ML: With the AIDS epidemic raging, what was it like?

AC: First of all, many of the patients were my age, many younger. There was the majority of people who got admitted simply did not survive. It was a searing experience. There was nothing you could do for them. You could treat the infectious complications, you could treat their pneumocystis, you could treat their cryptococcal meningitis, the toxoplasmosis, but I was very struck by, before the end of my residency, ACT became available, and to me, that was the hope that came with that.

Think about it: We had a disease that came out of nowhere, began to kill people that appeared to be healthy, there was nothing you could do and then science, within a few years, delivers drugs, and these drugs only get better, such that by the 1990s people no longer die of AIDS if they're taking the drugs together with the protease inhibitors.

This had an enormous influence on my thinking, and in my optimism into what can be done, because I see the power of science, and I see that when it is applied the solutions emerge.

RB: Your early career as an independent investigator, what were some of the formative experiences or lessons you learned as a young investigator?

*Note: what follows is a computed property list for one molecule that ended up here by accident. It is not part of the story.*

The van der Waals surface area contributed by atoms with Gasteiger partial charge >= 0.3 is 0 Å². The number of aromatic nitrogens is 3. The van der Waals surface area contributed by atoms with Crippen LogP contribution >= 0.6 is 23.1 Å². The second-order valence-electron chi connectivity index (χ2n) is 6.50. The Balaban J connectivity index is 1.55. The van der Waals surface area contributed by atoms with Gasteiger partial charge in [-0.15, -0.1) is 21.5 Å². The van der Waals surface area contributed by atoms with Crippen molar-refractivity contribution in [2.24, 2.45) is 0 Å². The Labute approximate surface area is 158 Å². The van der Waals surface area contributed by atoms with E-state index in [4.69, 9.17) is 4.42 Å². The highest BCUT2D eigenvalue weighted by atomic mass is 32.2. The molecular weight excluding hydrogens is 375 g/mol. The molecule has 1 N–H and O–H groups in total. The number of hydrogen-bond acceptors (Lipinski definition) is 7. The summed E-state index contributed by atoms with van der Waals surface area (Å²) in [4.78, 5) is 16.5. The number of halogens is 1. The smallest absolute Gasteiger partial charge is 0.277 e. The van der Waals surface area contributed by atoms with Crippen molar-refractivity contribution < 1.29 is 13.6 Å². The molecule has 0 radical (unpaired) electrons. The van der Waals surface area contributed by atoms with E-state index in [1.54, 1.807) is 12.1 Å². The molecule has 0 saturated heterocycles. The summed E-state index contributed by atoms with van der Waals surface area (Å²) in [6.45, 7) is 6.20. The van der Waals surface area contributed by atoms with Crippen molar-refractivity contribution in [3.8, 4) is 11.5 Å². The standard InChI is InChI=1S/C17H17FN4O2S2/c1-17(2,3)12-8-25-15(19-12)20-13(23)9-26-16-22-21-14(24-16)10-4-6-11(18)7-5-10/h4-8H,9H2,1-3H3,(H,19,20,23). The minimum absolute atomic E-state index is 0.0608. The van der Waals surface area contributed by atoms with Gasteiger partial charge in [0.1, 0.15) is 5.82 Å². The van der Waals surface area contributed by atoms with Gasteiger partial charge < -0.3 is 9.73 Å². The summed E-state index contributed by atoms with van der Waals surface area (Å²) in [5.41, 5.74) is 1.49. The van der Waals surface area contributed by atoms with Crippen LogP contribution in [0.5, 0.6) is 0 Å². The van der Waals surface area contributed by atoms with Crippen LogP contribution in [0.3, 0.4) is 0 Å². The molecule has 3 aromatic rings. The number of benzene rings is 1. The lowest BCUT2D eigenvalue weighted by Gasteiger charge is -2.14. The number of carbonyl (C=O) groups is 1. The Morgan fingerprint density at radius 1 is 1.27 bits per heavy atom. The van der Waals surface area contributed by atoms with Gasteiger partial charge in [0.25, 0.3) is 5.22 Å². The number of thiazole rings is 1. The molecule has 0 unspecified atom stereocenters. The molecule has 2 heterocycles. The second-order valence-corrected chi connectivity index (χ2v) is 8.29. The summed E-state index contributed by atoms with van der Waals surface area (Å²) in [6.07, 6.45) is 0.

AC: One important lesson was that it was okay to take risks, and that risks were really important. So, for example, there was no one in Einstein working with cryptococcus, so by just working with cryptococcus — I didn't know it at the time, but I had created a research program on an organism, and once I began publishing, I became valuable in terms of being recruited internally when I finished my fellowship. But the most important lesson and one that I carry to this day is to succeed in any of this you have to persist and you have to be determined.

When I finished my fellowship, I could not get funded. I applied — dozens of applications. And eventually the grants came in, but that is a lesson and that's what I tell everybody, that you know these jobs are hard. They have tremendous rewards with them and that's why we continue to do that but success is just the ability to stick to it.